Rishi Sunak announced yesterday that local authorities will have access to £1 billion of spending through a £300 million social care grant and will have the ability to levy a three per cent adult social care precept.
This funding will be split between adult and children’s care services and comes in addition to the £1 billion social care grant announced last year which is being maintained.
The government hopes that this additional funding will support local authorities to maintain care services and address Covid-19 pressures.
Care England has welcomed the pay rise for nurses and hopes that this will extend to independent sector nurses.
However, they, and many other social care associations, have expressed their disappointment in the funding allocated to social care in the Chancellor’s Spending Review.
Professor Martin Green, chief executive of Care England said: “Unfortunately on previous occasions when the Government gave huge amounts of money to local authorities it did not reach the front line so we have grave concerns about the delivery mechanism”.
And, for others, the government’s lack of consideration for recommendations made by the Health and Social Care Committee is concerning.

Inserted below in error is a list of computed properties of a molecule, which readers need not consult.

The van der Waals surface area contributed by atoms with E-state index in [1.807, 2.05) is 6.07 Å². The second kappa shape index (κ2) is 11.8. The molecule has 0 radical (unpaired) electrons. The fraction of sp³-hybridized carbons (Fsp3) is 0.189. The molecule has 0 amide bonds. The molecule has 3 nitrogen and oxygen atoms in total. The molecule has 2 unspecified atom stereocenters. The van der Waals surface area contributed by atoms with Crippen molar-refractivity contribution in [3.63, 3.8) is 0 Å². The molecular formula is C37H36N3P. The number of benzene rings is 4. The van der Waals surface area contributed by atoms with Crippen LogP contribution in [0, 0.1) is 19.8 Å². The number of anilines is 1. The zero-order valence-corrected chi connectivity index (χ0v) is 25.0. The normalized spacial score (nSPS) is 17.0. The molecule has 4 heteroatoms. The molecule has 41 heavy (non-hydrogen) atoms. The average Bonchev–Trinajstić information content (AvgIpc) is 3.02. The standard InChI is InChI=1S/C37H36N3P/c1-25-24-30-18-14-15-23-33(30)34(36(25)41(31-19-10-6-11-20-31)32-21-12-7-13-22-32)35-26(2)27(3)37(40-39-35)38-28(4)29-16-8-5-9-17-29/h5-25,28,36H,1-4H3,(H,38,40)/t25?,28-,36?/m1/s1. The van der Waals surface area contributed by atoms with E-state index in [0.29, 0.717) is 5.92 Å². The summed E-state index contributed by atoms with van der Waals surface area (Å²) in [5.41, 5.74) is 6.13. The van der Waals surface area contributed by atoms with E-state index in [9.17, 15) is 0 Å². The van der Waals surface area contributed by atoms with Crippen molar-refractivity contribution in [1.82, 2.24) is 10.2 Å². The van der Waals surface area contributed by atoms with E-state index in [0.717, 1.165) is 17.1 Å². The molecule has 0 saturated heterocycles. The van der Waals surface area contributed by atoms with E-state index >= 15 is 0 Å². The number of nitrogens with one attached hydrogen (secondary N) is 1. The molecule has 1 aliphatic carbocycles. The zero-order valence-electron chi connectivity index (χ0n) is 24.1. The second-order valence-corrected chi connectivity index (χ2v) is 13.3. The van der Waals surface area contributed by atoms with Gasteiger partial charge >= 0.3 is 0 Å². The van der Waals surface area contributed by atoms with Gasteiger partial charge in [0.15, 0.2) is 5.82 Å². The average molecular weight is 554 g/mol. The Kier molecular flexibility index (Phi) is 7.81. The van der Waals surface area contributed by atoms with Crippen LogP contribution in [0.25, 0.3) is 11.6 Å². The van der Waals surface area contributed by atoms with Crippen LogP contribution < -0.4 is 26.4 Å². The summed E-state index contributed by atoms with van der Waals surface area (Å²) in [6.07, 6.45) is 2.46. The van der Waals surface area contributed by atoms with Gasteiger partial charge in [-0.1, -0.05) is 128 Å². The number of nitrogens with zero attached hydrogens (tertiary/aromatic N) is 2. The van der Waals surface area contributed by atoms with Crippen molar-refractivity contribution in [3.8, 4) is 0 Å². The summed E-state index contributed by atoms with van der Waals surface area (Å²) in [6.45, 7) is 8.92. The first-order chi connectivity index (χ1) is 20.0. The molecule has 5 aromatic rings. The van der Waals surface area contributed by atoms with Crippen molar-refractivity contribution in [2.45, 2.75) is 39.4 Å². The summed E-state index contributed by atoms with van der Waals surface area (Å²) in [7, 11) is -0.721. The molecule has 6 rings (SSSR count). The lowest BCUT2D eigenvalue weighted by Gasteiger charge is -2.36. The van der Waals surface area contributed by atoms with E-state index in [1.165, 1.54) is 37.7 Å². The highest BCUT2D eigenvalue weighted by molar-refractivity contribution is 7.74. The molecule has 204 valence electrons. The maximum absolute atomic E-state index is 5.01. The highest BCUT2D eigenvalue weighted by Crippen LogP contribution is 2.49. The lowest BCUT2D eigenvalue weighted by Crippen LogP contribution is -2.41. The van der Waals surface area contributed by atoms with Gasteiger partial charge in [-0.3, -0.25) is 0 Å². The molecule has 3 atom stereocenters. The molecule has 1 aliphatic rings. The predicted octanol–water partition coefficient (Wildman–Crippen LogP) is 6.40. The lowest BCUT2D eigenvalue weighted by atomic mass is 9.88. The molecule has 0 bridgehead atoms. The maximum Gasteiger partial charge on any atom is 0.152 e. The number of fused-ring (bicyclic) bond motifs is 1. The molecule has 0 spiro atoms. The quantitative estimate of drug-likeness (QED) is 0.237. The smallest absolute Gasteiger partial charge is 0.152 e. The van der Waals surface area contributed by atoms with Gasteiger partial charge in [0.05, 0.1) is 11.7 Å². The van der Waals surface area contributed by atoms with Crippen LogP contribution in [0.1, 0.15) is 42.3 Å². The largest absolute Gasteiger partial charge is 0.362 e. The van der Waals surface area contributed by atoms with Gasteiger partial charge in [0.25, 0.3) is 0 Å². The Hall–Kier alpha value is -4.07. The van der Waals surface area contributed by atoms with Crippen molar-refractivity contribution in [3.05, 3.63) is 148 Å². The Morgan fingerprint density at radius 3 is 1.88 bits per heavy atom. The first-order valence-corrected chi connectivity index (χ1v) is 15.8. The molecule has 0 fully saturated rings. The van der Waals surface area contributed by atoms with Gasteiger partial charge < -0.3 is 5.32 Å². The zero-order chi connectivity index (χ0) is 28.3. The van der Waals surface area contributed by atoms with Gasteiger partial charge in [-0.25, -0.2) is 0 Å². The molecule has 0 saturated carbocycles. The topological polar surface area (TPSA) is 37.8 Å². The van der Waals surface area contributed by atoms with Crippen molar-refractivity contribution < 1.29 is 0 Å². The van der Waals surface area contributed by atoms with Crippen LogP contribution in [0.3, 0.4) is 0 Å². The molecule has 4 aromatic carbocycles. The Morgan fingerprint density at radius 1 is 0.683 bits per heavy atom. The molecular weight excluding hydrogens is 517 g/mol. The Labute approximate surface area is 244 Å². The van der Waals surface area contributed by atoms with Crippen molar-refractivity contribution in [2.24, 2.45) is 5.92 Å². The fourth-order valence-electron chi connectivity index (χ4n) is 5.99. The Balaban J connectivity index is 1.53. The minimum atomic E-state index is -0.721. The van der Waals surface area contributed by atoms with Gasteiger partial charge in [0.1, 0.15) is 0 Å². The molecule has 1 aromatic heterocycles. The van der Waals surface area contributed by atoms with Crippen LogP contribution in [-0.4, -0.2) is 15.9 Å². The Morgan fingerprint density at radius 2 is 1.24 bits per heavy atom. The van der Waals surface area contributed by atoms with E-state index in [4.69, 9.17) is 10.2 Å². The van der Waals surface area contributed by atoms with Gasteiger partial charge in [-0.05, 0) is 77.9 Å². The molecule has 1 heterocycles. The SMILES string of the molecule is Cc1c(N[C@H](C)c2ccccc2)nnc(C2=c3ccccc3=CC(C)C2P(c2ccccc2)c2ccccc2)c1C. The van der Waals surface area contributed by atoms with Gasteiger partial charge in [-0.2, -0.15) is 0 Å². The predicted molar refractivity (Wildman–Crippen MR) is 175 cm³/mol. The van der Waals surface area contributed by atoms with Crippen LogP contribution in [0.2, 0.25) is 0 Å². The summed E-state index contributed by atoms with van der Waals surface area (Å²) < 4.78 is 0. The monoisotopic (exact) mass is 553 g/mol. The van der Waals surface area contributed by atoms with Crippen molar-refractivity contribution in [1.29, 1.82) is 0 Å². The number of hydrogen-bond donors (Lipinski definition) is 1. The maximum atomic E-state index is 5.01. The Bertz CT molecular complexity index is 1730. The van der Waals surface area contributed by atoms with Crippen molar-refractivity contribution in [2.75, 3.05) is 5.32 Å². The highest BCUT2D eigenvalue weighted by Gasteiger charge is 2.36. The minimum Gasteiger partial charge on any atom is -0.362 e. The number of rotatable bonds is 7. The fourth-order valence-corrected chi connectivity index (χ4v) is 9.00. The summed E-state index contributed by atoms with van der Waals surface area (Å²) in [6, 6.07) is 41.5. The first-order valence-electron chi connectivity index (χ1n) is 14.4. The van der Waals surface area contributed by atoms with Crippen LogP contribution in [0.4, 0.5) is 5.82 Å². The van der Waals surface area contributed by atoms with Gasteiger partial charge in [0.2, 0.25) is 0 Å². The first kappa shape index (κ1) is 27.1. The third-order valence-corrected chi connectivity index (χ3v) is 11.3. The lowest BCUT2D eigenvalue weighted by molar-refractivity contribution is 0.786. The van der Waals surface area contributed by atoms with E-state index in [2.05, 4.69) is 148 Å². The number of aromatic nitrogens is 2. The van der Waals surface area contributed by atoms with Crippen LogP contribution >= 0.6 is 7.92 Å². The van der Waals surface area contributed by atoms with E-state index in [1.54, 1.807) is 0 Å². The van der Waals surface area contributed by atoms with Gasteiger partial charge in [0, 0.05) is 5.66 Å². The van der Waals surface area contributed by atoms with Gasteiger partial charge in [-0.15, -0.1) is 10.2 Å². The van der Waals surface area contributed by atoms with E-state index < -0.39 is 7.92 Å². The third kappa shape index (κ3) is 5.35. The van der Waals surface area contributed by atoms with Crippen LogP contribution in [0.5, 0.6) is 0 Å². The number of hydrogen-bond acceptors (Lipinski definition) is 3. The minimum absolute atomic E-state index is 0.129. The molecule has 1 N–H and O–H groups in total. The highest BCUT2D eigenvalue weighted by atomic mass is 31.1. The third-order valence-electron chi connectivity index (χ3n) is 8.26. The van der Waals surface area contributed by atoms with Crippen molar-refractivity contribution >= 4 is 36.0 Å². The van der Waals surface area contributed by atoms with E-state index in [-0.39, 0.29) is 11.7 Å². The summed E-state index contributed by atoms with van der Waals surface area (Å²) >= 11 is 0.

“The promised additional £1bn funding through local authorities falls short of the £7bn recommended by the Health and Social Care Committee and the £6bn forecasted from our own research in May 2020,” said Kathy Roberts, chair of the Care Provider Alliance.
Vic Rayner, executive director of the National Care Forum added: “The funding outlined in the review is completely and wholly inadequate – it can only lead to reductions in the provision of care. The government should be very aware that it’s decision to ignore all the advice around minimum funding from the care sector, think tanks, Health and Social Care Select Committee and local government, is a fundamental step backwards.
“The Chancellor’s statement must not be the end of this – we urgently demand the government to strengthen their commitment to provide adequate funding both for the short-term spending review period and to urgently address reform.”
By Bethany Hemsley